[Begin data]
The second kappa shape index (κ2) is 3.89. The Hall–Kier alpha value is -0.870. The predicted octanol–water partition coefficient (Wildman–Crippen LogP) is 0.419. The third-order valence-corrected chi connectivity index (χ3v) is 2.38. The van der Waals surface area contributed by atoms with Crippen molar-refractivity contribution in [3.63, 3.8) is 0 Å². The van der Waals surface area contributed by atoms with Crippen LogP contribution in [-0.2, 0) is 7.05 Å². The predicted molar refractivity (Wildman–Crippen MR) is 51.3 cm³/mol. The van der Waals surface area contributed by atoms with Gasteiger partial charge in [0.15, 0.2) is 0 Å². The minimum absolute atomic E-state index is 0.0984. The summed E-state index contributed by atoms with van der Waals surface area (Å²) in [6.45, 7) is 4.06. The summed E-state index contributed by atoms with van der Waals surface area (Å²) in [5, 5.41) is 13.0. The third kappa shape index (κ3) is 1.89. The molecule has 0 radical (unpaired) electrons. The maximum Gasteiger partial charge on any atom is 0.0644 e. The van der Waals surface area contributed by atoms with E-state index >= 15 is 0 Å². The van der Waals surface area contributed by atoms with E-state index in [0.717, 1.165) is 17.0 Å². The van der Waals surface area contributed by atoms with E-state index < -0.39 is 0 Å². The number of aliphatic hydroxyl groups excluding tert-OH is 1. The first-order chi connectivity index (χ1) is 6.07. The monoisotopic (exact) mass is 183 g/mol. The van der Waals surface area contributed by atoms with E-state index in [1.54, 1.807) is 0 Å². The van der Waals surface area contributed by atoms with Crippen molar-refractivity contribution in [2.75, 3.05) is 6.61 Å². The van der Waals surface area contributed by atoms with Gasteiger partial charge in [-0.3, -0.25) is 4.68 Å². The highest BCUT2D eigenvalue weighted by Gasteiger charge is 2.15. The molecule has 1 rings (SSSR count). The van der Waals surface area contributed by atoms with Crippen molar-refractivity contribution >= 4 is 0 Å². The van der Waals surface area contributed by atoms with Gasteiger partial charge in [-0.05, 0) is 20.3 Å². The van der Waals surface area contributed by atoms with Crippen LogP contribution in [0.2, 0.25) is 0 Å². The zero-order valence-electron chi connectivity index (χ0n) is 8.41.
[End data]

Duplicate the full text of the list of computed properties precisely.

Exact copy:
The second kappa shape index (κ2) is 3.89. The Hall–Kier alpha value is -0.870. The predicted octanol–water partition coefficient (Wildman–Crippen LogP) is 0.419. The third-order valence-corrected chi connectivity index (χ3v) is 2.38. The van der Waals surface area contributed by atoms with Crippen molar-refractivity contribution in [3.63, 3.8) is 0 Å². The van der Waals surface area contributed by atoms with Crippen LogP contribution in [-0.2, 0) is 7.05 Å². The predicted molar refractivity (Wildman–Crippen MR) is 51.3 cm³/mol. The van der Waals surface area contributed by atoms with Gasteiger partial charge in [0.15, 0.2) is 0 Å². The minimum absolute atomic E-state index is 0.0984. The summed E-state index contributed by atoms with van der Waals surface area (Å²) in [6.45, 7) is 4.06. The summed E-state index contributed by atoms with van der Waals surface area (Å²) in [5, 5.41) is 13.0. The third kappa shape index (κ3) is 1.89. The molecule has 0 radical (unpaired) electrons. The maximum Gasteiger partial charge on any atom is 0.0644 e. The van der Waals surface area contributed by atoms with E-state index >= 15 is 0 Å². The van der Waals surface area contributed by atoms with E-state index in [0.717, 1.165) is 17.0 Å². The van der Waals surface area contributed by atoms with E-state index < -0.39 is 0 Å². The number of aliphatic hydroxyl groups excluding tert-OH is 1. The first-order chi connectivity index (χ1) is 6.07. The monoisotopic (exact) mass is 183 g/mol. The van der Waals surface area contributed by atoms with E-state index in [1.54, 1.807) is 0 Å². The van der Waals surface area contributed by atoms with Crippen molar-refractivity contribution in [2.75, 3.05) is 6.61 Å². The van der Waals surface area contributed by atoms with Gasteiger partial charge in [-0.3, -0.25) is 4.68 Å². The highest BCUT2D eigenvalue weighted by Gasteiger charge is 2.15. The molecule has 1 rings (SSSR count). The van der Waals surface area contributed by atoms with Crippen molar-refractivity contribution >= 4 is 0 Å². The van der Waals surface area contributed by atoms with Gasteiger partial charge in [-0.05, 0) is 20.3 Å². The van der Waals surface area contributed by atoms with Crippen LogP contribution in [0.2, 0.25) is 0 Å². The zero-order valence-electron chi connectivity index (χ0n) is 8.41.